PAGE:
It was a stunningly simply and beautiful play that, as many noted when it happened and in recaps this morning, we imagined we’d see a dozen times a game en route to a Heat championship. A high pick and roll between Dwyane Wade (handling) and LeBron James resulted in Wade hitting James rolling through the paint. With help defense closing in, LeBron made a touch pass to Chris Bosh who was cutting along the baseline and finished above the rim. Against a Celtics defense that was as stalwart as at any point their 2008 title run, that overtime bucket was as easy as it gets.
So where was that play for the rest of the game? Why do Coach Erik Spoesltra and the Heat continue to employ this reliable and demoralizing play so sparingly?
It should be said that Spoelstra made a number of nice adjustments, notably instructing Chris Bosh and Joel Anthony to shove Garnett off his cuts and front or three-quarter front him in the post, as well as engineering a number of quick ball reversal plays that led to Wade receiving the rock at full stride, curling middle toward the rim. That Garnett struggled to find room inside and the Heat blitzed the rim all game and paraded to the free-throw line down the stretch was no accident.
But at the end of the game, the Heat went away from their presumptive go-to play, repeatedly using Bosh as the screener in the primary pick and roll.
This in itself isn’t a bad idea. Bosh is an underrated screener and presents obvious complications to any defense with his size, speed, skill and ability to shoot accurately from 18 feet. The problem is what Bosh brought with him. No I’m not alluding to the baggage that accompanies a history of shrinking from The Moment, I’m referring to his defender, Kevin Garnett.
Garnett had a horrendous outing on offense, but he’s easily the best pick and roll defender on the Celtics and played like it in Game 4. Meanwhile, James was checked by Paul Pierce, who for all his toughness, strength and intelligence is far less equipped or accomplished when it comes to defending the screener in a pick and roll. Handling a ball screen for Wade is mighty tough duty for even the most experienced and able defenders.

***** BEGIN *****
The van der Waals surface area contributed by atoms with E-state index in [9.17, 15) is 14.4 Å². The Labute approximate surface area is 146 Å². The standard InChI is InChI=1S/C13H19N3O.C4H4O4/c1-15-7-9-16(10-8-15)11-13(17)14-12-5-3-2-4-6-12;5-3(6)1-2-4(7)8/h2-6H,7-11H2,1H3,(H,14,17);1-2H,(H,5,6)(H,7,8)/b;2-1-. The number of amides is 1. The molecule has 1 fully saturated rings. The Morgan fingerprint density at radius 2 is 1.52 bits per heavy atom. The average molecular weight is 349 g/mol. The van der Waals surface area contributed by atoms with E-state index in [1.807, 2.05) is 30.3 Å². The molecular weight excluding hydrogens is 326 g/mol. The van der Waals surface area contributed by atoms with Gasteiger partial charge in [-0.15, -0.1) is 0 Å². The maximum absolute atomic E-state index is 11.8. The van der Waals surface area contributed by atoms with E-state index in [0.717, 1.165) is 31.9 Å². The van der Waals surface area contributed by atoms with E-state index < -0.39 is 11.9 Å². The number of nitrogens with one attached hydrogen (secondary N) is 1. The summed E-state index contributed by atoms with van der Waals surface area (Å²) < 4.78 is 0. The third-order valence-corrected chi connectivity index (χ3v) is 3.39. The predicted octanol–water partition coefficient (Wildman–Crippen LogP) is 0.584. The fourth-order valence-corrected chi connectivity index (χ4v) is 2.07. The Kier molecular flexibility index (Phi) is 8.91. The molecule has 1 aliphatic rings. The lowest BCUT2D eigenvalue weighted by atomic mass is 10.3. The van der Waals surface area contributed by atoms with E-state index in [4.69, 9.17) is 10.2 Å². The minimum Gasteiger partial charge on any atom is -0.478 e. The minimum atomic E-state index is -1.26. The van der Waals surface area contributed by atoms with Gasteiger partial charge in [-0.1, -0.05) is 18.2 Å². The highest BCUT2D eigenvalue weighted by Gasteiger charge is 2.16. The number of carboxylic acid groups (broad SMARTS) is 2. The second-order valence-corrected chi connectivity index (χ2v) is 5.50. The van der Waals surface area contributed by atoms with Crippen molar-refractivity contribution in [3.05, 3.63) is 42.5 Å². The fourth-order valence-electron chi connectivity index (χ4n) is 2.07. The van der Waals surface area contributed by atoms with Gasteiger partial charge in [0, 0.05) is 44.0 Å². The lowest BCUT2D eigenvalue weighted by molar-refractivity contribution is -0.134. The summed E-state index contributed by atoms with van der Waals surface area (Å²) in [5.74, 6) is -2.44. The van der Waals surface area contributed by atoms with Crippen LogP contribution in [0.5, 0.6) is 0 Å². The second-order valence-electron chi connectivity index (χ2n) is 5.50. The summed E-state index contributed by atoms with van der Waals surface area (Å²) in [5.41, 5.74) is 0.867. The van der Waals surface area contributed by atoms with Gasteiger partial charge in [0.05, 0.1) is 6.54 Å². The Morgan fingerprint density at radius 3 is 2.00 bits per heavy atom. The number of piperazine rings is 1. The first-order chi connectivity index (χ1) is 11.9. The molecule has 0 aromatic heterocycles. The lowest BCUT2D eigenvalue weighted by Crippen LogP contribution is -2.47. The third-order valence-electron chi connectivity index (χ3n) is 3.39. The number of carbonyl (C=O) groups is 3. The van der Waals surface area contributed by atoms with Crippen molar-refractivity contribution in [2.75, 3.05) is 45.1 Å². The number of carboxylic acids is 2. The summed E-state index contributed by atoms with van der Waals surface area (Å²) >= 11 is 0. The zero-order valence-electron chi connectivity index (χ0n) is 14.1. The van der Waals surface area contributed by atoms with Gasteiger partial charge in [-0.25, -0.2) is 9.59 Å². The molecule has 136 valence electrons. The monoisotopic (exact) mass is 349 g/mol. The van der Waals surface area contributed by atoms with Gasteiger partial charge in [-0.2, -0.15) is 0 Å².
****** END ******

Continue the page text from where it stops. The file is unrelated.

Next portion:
At about 6-6, Pierce’s size makes a typical show-and-recover or hedge tactic difficult to pull off against a ball handler as dynamic as Dwyane. What’s more, the Celtics only other feasible option to defending a Wade-James pick and roll would have been to switch Delonte West, listed at only 6-3, onto LeBron.
Obviously, James isolated against West in the high post is hardly an alluring proposition for the Celtics.
This is a good time to point out that not all isolations are created equal. Screening and movement would have created this hypothetical mismatch between James and West. That’s a far cry from leaving Paul Pierce to go it alone against LeBron’s tenacious defense with the game on the line, or even isolating James against the lengthy Garnett, a scenario that yielded the missed 20 foot pull-up that Chris Bosh tipped in.
Yet, there are draw backs to the play as I’ve described it. In the high post, the Celtics would likely double LeBron, taking the ball out of his hands, and perhaps the hands of Wade, too. Also, LeBron is still not as comfortable in the post as he is with a live dribble at the top of the key.
But at the very least, the Wade-James pick and roll ensures both stars have a say in the play’s outcome, keeps Kevin Garnett out of the initial action and forces Celtic defenders to do things they’re not accustomed to doing. At best, it results in all three of the Heat’s best players touching the ball and an open layup, as it did in overtime.
I’m out of rational explanations for why the Heat don’t use this play more. We see teams like the Mavericks wear out a pick and roll combination for quarters at a time when it becomes clear that the opposition has no clear answer.
Still, Spoelstra probably deserves the benefit of the doubt. After all, the switch that left Garnett on James also allowed Bosh to seal Ray Allen for the game-sealing tip-in.
But Miami’s coach also knows that even in wins there is often room for improvement.